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[–] TheRealMaestro [S] 0 points 10 points (+10|-0) ago 

None of the English speaking countries ever shifted completely to the metric system; if memory serves, Britain converted mostly for commercial reasons. When I had went to check the weather in Mexico using the BBC, the default setting gave degrees Celsius yet wind speeds in miles per hour. Their half adoption is even stranger than the U.S.' outright refusal, though would be less topical to-day.

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[–] Hand_of_Node 0 points 11 points (+11|-0) ago 

Hmm, seems like the only country that didn't shift to some off-brand measurement system is also the worlds superpower...

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[–] Rotteuxx 2 points 0 points (+2|-2) ago 

That's only your cultural narcissism talking, the U.S. uses the metric as well as imperial.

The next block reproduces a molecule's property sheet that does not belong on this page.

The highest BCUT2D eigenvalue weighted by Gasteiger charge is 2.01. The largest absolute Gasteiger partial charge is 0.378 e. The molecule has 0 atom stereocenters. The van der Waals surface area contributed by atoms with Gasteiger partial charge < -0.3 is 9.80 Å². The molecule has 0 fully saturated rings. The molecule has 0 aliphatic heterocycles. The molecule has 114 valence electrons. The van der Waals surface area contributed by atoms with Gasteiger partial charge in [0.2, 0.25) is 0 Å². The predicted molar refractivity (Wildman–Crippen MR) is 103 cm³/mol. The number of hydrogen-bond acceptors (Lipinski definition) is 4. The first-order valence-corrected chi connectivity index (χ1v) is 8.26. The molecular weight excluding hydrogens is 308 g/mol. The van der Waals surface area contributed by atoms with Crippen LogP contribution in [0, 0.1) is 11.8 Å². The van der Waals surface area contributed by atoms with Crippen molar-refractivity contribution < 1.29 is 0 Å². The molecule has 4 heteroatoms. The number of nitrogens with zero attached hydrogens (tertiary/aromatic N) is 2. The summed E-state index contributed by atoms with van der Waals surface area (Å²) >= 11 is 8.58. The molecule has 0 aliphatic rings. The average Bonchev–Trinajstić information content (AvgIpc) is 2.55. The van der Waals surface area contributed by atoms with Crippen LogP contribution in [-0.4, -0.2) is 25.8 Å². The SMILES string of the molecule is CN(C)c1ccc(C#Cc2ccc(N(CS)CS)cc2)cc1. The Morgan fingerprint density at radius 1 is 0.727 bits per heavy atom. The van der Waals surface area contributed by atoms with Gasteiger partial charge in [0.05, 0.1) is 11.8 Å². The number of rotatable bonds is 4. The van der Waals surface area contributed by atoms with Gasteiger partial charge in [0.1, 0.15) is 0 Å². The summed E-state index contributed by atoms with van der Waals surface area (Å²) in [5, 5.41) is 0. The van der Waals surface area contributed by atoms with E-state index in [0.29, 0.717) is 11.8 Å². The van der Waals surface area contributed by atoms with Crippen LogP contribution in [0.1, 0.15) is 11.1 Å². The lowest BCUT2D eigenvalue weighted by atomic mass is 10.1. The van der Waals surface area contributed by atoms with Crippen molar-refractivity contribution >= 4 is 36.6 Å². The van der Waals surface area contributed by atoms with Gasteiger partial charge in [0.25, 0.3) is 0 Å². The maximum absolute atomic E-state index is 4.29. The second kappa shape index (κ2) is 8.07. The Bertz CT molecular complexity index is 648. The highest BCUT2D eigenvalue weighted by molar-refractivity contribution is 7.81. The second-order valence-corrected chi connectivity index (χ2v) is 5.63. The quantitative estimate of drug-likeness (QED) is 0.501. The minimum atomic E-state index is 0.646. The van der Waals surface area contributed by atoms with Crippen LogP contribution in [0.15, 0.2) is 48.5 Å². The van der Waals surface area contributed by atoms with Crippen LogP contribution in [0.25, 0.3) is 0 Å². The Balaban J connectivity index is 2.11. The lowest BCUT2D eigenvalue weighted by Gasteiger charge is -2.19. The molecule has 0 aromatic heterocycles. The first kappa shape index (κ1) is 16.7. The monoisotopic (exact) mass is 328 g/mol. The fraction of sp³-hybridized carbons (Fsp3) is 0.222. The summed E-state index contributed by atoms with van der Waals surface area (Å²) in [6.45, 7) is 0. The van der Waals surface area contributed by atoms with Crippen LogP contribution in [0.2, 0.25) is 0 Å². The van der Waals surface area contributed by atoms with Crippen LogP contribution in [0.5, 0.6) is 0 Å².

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[–] irelandLost 0 points 4 points (+4|-0) ago 

Yeah for years in Ireland all our street signs giving distance to destinations were in km, but our speed signs were in mph (but didn't mention that on the signs). Had a lot of tourists driving very slowly! And I still use the odd mix of imperial and metric, although neither we nor the Brits measure height in cm, that's still feet and inches.

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[–] RogerByam 0 points 0 points (+0|-0) ago 

Australians also measure height in feet and inches.

Older Australians can easily switch between the two systems. Personally, the only one with which I have trouble is "yard".

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[–] bb22 0 points 3 points (+3|-0) ago  (edited ago)

The customary system is from the same lineage of units as 60 minutes in an hour and 24 hours in a day, ie a base 12 system. There are all kinds of natural proportions embedded in the unit sizes, but I’m not an expert on all that.

Also international standardization is a pet project of communist Jews.

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[–] Gargilius 0 points 1 points (+1|-0) ago 

None of the English speaking countries ever shifted completely to the metric system;

...just hang around a hardware store in any English speaking country - and see how far your centimeters and your grams will take you.